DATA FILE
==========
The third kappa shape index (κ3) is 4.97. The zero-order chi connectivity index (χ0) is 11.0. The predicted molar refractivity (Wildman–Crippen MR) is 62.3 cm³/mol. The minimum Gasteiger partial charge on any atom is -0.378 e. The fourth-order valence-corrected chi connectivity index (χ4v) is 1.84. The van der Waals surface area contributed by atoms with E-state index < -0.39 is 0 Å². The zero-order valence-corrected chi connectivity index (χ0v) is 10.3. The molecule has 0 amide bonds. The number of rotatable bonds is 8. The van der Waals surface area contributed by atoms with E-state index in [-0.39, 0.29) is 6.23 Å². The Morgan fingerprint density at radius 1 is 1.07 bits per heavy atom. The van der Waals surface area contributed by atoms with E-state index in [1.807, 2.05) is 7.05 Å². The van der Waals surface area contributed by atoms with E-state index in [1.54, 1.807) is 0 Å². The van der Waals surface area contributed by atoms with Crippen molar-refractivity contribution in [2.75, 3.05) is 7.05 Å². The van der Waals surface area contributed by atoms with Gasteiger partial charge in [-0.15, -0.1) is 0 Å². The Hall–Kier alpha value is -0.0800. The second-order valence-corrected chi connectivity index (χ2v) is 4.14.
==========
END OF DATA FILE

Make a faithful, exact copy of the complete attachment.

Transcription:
The third kappa shape index (κ3) is 4.97. The zero-order chi connectivity index (χ0) is 11.0. The predicted molar refractivity (Wildman–Crippen MR) is 62.3 cm³/mol. The minimum Gasteiger partial charge on any atom is -0.378 e. The fourth-order valence-corrected chi connectivity index (χ4v) is 1.84. The van der Waals surface area contributed by atoms with E-state index < -0.39 is 0 Å². The zero-order valence-corrected chi connectivity index (χ0v) is 10.3. The molecule has 0 amide bonds. The number of rotatable bonds is 8. The van der Waals surface area contributed by atoms with E-state index in [-0.39, 0.29) is 6.23 Å². The Morgan fingerprint density at radius 1 is 1.07 bits per heavy atom. The van der Waals surface area contributed by atoms with E-state index in [1.807, 2.05) is 7.05 Å². The van der Waals surface area contributed by atoms with E-state index in [1.54, 1.807) is 0 Å². The van der Waals surface area contributed by atoms with Crippen molar-refractivity contribution in [2.75, 3.05) is 7.05 Å². The van der Waals surface area contributed by atoms with Gasteiger partial charge in [-0.15, -0.1) is 0 Å². The Hall–Kier alpha value is -0.0800. The second-order valence-corrected chi connectivity index (χ2v) is 4.14.